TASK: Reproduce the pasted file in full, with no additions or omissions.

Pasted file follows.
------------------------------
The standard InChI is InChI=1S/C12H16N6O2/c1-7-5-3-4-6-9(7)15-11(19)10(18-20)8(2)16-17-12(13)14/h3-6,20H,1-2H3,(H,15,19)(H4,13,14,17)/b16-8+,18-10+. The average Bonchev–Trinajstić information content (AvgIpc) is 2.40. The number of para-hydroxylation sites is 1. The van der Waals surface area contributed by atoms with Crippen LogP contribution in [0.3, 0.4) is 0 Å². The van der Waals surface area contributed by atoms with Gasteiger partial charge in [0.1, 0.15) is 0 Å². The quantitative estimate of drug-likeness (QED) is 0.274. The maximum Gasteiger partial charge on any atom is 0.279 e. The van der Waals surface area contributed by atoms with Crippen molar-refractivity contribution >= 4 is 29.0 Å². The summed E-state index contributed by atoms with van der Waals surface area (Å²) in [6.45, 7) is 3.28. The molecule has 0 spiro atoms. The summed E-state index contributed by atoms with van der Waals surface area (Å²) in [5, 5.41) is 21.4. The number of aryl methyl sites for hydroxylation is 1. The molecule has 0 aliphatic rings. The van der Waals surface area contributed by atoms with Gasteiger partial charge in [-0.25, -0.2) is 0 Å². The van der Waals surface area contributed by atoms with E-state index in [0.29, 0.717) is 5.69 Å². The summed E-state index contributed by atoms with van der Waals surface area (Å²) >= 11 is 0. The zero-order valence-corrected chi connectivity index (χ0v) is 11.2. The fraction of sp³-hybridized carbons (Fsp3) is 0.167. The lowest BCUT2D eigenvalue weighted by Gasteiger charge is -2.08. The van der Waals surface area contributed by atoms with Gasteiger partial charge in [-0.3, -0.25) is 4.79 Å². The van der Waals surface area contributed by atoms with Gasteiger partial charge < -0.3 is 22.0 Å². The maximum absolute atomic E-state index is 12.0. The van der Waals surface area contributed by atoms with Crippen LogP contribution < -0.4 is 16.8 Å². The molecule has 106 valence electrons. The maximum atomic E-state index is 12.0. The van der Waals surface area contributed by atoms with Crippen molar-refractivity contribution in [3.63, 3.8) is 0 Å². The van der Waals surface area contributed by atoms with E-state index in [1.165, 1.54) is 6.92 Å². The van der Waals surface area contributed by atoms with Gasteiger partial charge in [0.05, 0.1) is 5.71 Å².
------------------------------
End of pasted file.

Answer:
The standard InChI is InChI=1S/C12H16N6O2/c1-7-5-3-4-6-9(7)15-11(19)10(18-20)8(2)16-17-12(13)14/h3-6,20H,1-2H3,(H,15,19)(H4,13,14,17)/b16-8+,18-10+. The average Bonchev–Trinajstić information content (AvgIpc) is 2.40. The number of para-hydroxylation sites is 1. The van der Waals surface area contributed by atoms with Crippen LogP contribution in [0.3, 0.4) is 0 Å². The van der Waals surface area contributed by atoms with Gasteiger partial charge in [0.1, 0.15) is 0 Å². The quantitative estimate of drug-likeness (QED) is 0.274. The maximum Gasteiger partial charge on any atom is 0.279 e. The van der Waals surface area contributed by atoms with Crippen molar-refractivity contribution >= 4 is 29.0 Å². The summed E-state index contributed by atoms with van der Waals surface area (Å²) in [6.45, 7) is 3.28. The molecule has 0 spiro atoms. The summed E-state index contributed by atoms with van der Waals surface area (Å²) in [5, 5.41) is 21.4. The number of aryl methyl sites for hydroxylation is 1. The molecule has 0 aliphatic rings. The van der Waals surface area contributed by atoms with Gasteiger partial charge in [-0.25, -0.2) is 0 Å². The van der Waals surface area contributed by atoms with E-state index in [0.29, 0.717) is 5.69 Å². The summed E-state index contributed by atoms with van der Waals surface area (Å²) >= 11 is 0. The zero-order valence-corrected chi connectivity index (χ0v) is 11.2. The fraction of sp³-hybridized carbons (Fsp3) is 0.167. The lowest BCUT2D eigenvalue weighted by Gasteiger charge is -2.08. The van der Waals surface area contributed by atoms with Gasteiger partial charge in [-0.3, -0.25) is 4.79 Å². The van der Waals surface area contributed by atoms with Gasteiger partial charge < -0.3 is 22.0 Å². The maximum absolute atomic E-state index is 12.0. The van der Waals surface area contributed by atoms with Crippen LogP contribution < -0.4 is 16.8 Å². The molecule has 106 valence electrons. The maximum atomic E-state index is 12.0. The van der Waals surface area contributed by atoms with Crippen molar-refractivity contribution in [3.63, 3.8) is 0 Å². The van der Waals surface area contributed by atoms with E-state index in [1.165, 1.54) is 6.92 Å². The van der Waals surface area contributed by atoms with Gasteiger partial charge in [0.05, 0.1) is 5.71 Å².